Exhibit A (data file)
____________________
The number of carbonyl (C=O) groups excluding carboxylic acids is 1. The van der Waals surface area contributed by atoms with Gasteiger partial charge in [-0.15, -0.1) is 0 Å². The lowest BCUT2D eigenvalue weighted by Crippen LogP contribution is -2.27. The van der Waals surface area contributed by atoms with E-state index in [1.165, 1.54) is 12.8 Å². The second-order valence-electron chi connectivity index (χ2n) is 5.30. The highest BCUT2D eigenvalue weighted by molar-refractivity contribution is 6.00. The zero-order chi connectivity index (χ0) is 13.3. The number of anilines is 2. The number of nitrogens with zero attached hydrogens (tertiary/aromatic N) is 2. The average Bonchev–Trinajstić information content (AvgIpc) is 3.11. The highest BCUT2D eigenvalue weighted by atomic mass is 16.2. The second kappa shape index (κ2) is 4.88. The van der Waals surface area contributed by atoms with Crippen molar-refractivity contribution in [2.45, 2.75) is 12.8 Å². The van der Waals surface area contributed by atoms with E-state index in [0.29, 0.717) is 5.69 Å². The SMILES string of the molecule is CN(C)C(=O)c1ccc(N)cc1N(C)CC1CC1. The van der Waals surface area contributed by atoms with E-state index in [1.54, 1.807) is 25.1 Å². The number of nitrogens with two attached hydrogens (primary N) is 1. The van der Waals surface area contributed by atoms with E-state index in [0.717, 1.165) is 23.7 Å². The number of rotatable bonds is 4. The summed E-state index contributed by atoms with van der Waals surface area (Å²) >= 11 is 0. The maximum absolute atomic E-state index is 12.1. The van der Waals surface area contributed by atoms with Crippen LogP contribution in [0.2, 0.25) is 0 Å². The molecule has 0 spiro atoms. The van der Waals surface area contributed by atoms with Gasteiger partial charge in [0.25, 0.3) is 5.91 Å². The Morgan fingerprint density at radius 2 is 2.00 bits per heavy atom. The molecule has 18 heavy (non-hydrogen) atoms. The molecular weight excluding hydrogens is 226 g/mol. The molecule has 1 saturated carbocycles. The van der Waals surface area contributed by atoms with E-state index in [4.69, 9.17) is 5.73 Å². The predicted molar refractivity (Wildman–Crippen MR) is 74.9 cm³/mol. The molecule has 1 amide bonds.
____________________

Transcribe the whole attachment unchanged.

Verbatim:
The number of carbonyl (C=O) groups excluding carboxylic acids is 1. The van der Waals surface area contributed by atoms with Gasteiger partial charge in [-0.15, -0.1) is 0 Å². The lowest BCUT2D eigenvalue weighted by Crippen LogP contribution is -2.27. The van der Waals surface area contributed by atoms with E-state index in [1.165, 1.54) is 12.8 Å². The second-order valence-electron chi connectivity index (χ2n) is 5.30. The highest BCUT2D eigenvalue weighted by molar-refractivity contribution is 6.00. The zero-order chi connectivity index (χ0) is 13.3. The number of anilines is 2. The number of nitrogens with zero attached hydrogens (tertiary/aromatic N) is 2. The average Bonchev–Trinajstić information content (AvgIpc) is 3.11. The highest BCUT2D eigenvalue weighted by atomic mass is 16.2. The second kappa shape index (κ2) is 4.88. The van der Waals surface area contributed by atoms with Crippen molar-refractivity contribution in [2.45, 2.75) is 12.8 Å². The van der Waals surface area contributed by atoms with E-state index in [0.29, 0.717) is 5.69 Å². The SMILES string of the molecule is CN(C)C(=O)c1ccc(N)cc1N(C)CC1CC1. The van der Waals surface area contributed by atoms with E-state index in [1.54, 1.807) is 25.1 Å². The number of nitrogens with two attached hydrogens (primary N) is 1. The van der Waals surface area contributed by atoms with E-state index in [0.717, 1.165) is 23.7 Å². The number of rotatable bonds is 4. The summed E-state index contributed by atoms with van der Waals surface area (Å²) >= 11 is 0. The maximum absolute atomic E-state index is 12.1. The van der Waals surface area contributed by atoms with Crippen LogP contribution in [0.2, 0.25) is 0 Å². The molecule has 0 spiro atoms. The van der Waals surface area contributed by atoms with Gasteiger partial charge in [0.25, 0.3) is 5.91 Å². The Morgan fingerprint density at radius 2 is 2.00 bits per heavy atom. The molecule has 18 heavy (non-hydrogen) atoms. The molecular weight excluding hydrogens is 226 g/mol. The molecule has 1 saturated carbocycles. The van der Waals surface area contributed by atoms with E-state index in [4.69, 9.17) is 5.73 Å². The predicted molar refractivity (Wildman–Crippen MR) is 74.9 cm³/mol. The molecule has 1 amide bonds.